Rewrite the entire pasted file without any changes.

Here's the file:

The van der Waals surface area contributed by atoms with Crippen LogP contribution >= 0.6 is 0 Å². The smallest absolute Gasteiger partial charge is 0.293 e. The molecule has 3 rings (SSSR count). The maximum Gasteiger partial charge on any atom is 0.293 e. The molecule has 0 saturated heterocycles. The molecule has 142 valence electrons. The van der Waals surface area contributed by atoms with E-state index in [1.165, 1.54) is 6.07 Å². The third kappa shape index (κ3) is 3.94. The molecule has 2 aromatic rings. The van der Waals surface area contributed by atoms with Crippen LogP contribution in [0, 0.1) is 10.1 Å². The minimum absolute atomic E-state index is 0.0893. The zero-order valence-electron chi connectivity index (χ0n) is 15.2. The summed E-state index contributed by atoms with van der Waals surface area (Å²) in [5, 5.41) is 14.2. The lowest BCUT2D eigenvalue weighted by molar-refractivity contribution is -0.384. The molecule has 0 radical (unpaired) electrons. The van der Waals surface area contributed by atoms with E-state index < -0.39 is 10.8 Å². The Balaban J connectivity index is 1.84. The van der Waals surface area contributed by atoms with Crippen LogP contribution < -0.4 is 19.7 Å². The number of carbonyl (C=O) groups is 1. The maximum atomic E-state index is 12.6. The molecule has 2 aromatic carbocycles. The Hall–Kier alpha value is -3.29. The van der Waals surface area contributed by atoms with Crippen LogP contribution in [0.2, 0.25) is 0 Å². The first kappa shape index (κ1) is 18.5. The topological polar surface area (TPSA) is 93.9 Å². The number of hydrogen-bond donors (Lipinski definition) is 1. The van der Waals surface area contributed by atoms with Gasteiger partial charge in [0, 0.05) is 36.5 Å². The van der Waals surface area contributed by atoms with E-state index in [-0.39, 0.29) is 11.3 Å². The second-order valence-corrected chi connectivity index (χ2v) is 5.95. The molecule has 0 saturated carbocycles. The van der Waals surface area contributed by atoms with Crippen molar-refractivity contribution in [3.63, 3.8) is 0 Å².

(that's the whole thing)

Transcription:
The van der Waals surface area contributed by atoms with Crippen LogP contribution >= 0.6 is 0 Å². The smallest absolute Gasteiger partial charge is 0.293 e. The molecule has 3 rings (SSSR count). The maximum Gasteiger partial charge on any atom is 0.293 e. The molecule has 0 saturated heterocycles. The molecule has 142 valence electrons. The van der Waals surface area contributed by atoms with E-state index in [1.165, 1.54) is 6.07 Å². The third kappa shape index (κ3) is 3.94. The molecule has 2 aromatic rings. The van der Waals surface area contributed by atoms with Crippen LogP contribution in [0, 0.1) is 10.1 Å². The minimum absolute atomic E-state index is 0.0893. The zero-order valence-electron chi connectivity index (χ0n) is 15.2. The summed E-state index contributed by atoms with van der Waals surface area (Å²) in [5, 5.41) is 14.2. The lowest BCUT2D eigenvalue weighted by molar-refractivity contribution is -0.384. The molecule has 0 radical (unpaired) electrons. The van der Waals surface area contributed by atoms with E-state index < -0.39 is 10.8 Å². The Balaban J connectivity index is 1.84. The van der Waals surface area contributed by atoms with Crippen LogP contribution < -0.4 is 19.7 Å². The number of carbonyl (C=O) groups is 1. The maximum atomic E-state index is 12.6. The molecule has 2 aromatic carbocycles. The Hall–Kier alpha value is -3.29. The van der Waals surface area contributed by atoms with Crippen LogP contribution in [0.2, 0.25) is 0 Å². The first kappa shape index (κ1) is 18.5. The topological polar surface area (TPSA) is 93.9 Å². The number of hydrogen-bond donors (Lipinski definition) is 1. The van der Waals surface area contributed by atoms with Gasteiger partial charge in [0, 0.05) is 36.5 Å². The van der Waals surface area contributed by atoms with E-state index in [-0.39, 0.29) is 11.3 Å². The second-order valence-corrected chi connectivity index (χ2v) is 5.95. The molecule has 0 saturated carbocycles. The van der Waals surface area contributed by atoms with Crippen molar-refractivity contribution in [3.63, 3.8) is 0 Å².